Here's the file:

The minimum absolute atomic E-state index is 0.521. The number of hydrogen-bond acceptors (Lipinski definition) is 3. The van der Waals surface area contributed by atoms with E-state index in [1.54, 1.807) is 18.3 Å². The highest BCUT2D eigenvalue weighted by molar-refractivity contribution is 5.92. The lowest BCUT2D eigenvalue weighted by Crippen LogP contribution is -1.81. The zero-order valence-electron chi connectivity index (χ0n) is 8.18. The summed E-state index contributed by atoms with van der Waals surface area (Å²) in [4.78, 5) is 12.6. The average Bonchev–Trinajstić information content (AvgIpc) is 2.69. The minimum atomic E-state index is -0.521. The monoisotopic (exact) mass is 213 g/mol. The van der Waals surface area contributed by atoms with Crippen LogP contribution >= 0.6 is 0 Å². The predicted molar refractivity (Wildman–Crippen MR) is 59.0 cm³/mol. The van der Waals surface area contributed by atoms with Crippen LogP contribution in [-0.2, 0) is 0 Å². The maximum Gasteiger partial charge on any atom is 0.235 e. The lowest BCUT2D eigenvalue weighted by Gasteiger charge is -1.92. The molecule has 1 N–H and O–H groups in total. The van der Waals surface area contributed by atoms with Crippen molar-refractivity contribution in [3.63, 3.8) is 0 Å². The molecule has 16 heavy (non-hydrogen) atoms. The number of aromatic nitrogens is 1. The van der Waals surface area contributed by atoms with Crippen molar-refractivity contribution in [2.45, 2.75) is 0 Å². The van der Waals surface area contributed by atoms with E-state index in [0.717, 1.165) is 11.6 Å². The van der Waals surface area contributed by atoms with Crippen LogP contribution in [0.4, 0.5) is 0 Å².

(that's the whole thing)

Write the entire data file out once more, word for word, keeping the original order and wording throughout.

The minimum absolute atomic E-state index is 0.521. The number of hydrogen-bond acceptors (Lipinski definition) is 3. The van der Waals surface area contributed by atoms with E-state index in [1.54, 1.807) is 18.3 Å². The highest BCUT2D eigenvalue weighted by molar-refractivity contribution is 5.92. The lowest BCUT2D eigenvalue weighted by Crippen LogP contribution is -1.81. The zero-order valence-electron chi connectivity index (χ0n) is 8.18. The summed E-state index contributed by atoms with van der Waals surface area (Å²) in [4.78, 5) is 12.6. The average Bonchev–Trinajstić information content (AvgIpc) is 2.69. The minimum atomic E-state index is -0.521. The monoisotopic (exact) mass is 213 g/mol. The van der Waals surface area contributed by atoms with Crippen LogP contribution >= 0.6 is 0 Å². The predicted molar refractivity (Wildman–Crippen MR) is 59.0 cm³/mol. The van der Waals surface area contributed by atoms with Crippen LogP contribution in [-0.2, 0) is 0 Å². The maximum Gasteiger partial charge on any atom is 0.235 e. The lowest BCUT2D eigenvalue weighted by Gasteiger charge is -1.92. The molecule has 1 N–H and O–H groups in total. The van der Waals surface area contributed by atoms with Crippen molar-refractivity contribution in [3.63, 3.8) is 0 Å². The molecule has 16 heavy (non-hydrogen) atoms. The number of aromatic nitrogens is 1. The van der Waals surface area contributed by atoms with Crippen molar-refractivity contribution in [2.45, 2.75) is 0 Å². The van der Waals surface area contributed by atoms with E-state index in [0.717, 1.165) is 11.6 Å². The van der Waals surface area contributed by atoms with Crippen LogP contribution in [0.4, 0.5) is 0 Å².